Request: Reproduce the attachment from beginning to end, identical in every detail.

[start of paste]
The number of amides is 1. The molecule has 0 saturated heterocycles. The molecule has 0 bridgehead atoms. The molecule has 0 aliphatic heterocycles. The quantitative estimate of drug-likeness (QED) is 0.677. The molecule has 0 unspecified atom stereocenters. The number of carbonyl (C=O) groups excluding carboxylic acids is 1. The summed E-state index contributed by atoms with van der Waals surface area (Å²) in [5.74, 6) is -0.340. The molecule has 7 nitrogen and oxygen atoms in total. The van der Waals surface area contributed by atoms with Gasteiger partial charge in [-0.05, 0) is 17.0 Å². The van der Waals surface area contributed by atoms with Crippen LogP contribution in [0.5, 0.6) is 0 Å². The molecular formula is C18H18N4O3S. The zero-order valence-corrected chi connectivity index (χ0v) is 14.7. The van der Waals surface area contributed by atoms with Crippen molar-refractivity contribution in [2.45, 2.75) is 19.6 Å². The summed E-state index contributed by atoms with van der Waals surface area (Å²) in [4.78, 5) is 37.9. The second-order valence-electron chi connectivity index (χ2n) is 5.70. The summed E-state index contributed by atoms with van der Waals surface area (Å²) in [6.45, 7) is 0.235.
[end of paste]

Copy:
The number of amides is 1. The molecule has 0 saturated heterocycles. The molecule has 0 bridgehead atoms. The molecule has 0 aliphatic heterocycles. The quantitative estimate of drug-likeness (QED) is 0.677. The molecule has 0 unspecified atom stereocenters. The number of carbonyl (C=O) groups excluding carboxylic acids is 1. The summed E-state index contributed by atoms with van der Waals surface area (Å²) in [5.74, 6) is -0.340. The molecule has 7 nitrogen and oxygen atoms in total. The van der Waals surface area contributed by atoms with Gasteiger partial charge in [-0.05, 0) is 17.0 Å². The van der Waals surface area contributed by atoms with Crippen LogP contribution in [0.5, 0.6) is 0 Å². The molecular formula is C18H18N4O3S. The zero-order valence-corrected chi connectivity index (χ0v) is 14.7. The van der Waals surface area contributed by atoms with Crippen molar-refractivity contribution in [2.45, 2.75) is 19.6 Å². The summed E-state index contributed by atoms with van der Waals surface area (Å²) in [4.78, 5) is 37.9. The second-order valence-electron chi connectivity index (χ2n) is 5.70. The summed E-state index contributed by atoms with van der Waals surface area (Å²) in [6.45, 7) is 0.235.